Ultimate Spice Lover’s Holiday Guide

Herbs and spices are fun to cook with, adding flavor and depth to a variety of dishes and enabling you to tap into your creativity in the kitchen. But they’re also packed with nutrients, antioxidants and other phytochemicals that add to the nutritional benefits of your food.


However, just like there isn’t one miracle food that will provide our bodies with everything they need, there isn’t one herb or spice that holds all the power. Instead, each one has its own unique nutritional makeup, offering different benefits – so the more variety of herbs and spices you use in your cooking, the better!


This holiday season stock up your spice cabinet with the most popular spices for cooking and baking and, in addition to creating delicious meals and baked goods for loved ones, you’ll reap added nutritional benefits to boot. Check out the essential spices and spice blends you need for your holiday cooking below. 


Essential Spices for the Holiday Season


Below are 6 of the most popular spices for cooking during the holiday season, broken out by region of origin. We’ve also included our top seasonal spice blends that will add wonderful flavor to your holiday cuisine.


Seasonal Spices by Region:


Sri Lanka, Southern India, and China


  • Cinnamon – Cinnamon is a common spice consisting of dried, cured tree bark. Originating from Ceylon (Sri Lanka) and India, cinnamon has a smooth and slightly citrus flavor and is primarily used for baking.


  • Ginger – Ginger is an Oriental spice that is believed to have originated between northern India and eastern Asia. Tangy and a bit spicy in flavor, ground ginger is frequently used to flavor baked goods.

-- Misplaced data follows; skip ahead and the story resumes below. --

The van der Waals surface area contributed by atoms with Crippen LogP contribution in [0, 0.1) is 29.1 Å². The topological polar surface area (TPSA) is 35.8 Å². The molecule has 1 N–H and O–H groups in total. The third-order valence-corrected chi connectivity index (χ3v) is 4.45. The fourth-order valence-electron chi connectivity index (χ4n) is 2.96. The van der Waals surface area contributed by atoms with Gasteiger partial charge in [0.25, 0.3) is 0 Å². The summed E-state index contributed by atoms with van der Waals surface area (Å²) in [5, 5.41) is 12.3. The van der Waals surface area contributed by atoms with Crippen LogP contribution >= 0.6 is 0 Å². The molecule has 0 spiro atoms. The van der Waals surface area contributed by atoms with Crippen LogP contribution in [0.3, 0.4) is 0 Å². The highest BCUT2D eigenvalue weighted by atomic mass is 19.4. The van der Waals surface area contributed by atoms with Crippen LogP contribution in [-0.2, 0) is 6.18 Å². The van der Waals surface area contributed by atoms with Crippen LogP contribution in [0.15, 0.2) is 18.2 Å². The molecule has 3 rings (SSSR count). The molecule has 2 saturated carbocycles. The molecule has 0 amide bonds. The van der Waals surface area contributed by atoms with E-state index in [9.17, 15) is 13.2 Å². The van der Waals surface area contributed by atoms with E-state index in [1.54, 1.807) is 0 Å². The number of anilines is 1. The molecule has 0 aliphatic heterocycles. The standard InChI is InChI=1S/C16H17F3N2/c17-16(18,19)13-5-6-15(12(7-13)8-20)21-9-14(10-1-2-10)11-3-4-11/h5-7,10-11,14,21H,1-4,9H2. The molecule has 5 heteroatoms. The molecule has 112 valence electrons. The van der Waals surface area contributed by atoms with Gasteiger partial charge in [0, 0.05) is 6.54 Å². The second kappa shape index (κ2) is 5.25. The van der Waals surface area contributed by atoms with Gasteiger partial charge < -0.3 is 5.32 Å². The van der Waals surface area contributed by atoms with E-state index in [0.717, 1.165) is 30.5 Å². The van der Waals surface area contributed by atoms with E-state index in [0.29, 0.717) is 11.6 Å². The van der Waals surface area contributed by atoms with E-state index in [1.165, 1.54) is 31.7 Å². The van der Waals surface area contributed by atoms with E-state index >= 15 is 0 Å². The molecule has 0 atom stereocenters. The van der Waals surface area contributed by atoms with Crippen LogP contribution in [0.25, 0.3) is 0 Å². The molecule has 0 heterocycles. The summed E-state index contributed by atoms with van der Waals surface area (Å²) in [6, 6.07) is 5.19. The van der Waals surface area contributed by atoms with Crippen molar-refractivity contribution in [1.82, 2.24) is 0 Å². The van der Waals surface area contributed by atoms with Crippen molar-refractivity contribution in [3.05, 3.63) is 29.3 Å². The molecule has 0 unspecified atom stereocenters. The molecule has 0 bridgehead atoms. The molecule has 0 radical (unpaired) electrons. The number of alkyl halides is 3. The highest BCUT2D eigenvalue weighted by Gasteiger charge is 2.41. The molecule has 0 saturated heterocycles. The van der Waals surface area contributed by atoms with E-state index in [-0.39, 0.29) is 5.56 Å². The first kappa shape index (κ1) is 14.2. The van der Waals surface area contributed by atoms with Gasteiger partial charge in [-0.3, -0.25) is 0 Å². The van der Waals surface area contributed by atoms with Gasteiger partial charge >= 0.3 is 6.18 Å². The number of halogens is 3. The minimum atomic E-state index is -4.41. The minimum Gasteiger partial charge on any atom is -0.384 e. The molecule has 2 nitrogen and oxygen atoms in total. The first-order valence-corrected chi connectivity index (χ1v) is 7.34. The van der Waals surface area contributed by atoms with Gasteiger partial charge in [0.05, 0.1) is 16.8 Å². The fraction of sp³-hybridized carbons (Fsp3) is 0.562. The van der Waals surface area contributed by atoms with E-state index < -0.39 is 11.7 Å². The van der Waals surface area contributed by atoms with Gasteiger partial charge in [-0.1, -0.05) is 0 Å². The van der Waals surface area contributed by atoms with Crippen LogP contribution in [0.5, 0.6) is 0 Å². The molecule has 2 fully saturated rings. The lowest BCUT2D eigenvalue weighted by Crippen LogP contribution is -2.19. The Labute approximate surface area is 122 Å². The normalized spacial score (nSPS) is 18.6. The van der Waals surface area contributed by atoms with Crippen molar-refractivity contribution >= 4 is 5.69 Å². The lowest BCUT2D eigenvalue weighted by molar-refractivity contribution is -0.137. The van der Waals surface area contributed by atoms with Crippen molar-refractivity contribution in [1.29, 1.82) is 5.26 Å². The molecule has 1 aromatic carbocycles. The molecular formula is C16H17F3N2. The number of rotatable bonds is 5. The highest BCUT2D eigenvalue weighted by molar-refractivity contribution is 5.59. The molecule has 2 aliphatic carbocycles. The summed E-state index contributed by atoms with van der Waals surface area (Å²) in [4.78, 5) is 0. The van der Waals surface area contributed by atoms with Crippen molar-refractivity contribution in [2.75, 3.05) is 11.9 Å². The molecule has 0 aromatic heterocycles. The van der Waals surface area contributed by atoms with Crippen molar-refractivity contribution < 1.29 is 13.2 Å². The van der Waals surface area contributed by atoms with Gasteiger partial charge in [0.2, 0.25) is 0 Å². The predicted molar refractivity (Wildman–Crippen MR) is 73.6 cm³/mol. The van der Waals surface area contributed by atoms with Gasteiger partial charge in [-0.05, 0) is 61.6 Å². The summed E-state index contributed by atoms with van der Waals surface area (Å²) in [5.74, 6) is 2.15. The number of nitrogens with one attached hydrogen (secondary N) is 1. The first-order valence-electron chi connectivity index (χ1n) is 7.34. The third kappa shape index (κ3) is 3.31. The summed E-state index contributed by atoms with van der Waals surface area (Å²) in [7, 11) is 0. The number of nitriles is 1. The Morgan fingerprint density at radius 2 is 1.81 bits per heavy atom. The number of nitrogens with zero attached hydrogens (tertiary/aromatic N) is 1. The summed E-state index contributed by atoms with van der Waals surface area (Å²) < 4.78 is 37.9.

• Star Anise – Originating in Southern China, star anise is the dried, star-shaped fruit of a small Asian Evergreen tree. It has a strong licorice flavor and is used in many baking recipes and is also a key ingredient in Chinese savory cooking (it’s one of the 5 ingredients in the renowned “Chinese 5-Spice Blend”. Fun Fact: Star Anise is the very center of the compass rose in The Spice & Tea Exchange’s registered logo!


Southeast Asia


  • Cardamom – Referred to as “the spice of paradise” in Geoffrey Chaucer’s Canterbury Tales, cardamom is a strong-flavored spice that comes from the seeds of a plant grown in Southeast Asia. It is also one of the most expensive spices in the world, along with saffron and vanilla.


  • Cloves – Cloves are the dried, unopened flower buds of a tropical tree native to Indonesia. While utilized in many dishes, cloves should be used sparingly to avoid overpowering other flavors. Ground cloves are favored for baking pies and making curries and other savory dishes.


  • Nutmeg – The fruit of the nutmeg tree produces two edible spices – the nutmeg “nut” and the outer covering, “mace.” A whole nutmeg can be stored for years and ensures the strongest flavor when grated fresh, although pre-ground is more convenient. Nutmeg is traditionally used in baking, but is also used to add flavor to cheese sauces, pasta fillings and fish.


Seasonal Spice Blends:


  • Autumn Harvest Spice Blend – Add a touch of holiday seasoning to sweet potatoes and casserole dishes with this unique spice blend.
sweet potato casserole
Harvest Sweet Potato Casserole
Herb Stuffing
  • English Roast Rub – This rub will become a staple for elevating the flavor of your roasts and meat dishes.
English Crown Roast
  • Spiced Ham Seasoning – Adding a deep rich flavor, this seasoning will take your baked hams from ho-hum to extraordinary.
Slow Cooker Spiced Ham
  • Baker’s Spice Blend – This all-purpose blend is convenient to have on hand, as it replaces the usual list of spices many baked goods require. The Baker’s Spice Blend is great on winter squashes such as acorn, butternut, and spaghetti squash.

Post Author: WPromote

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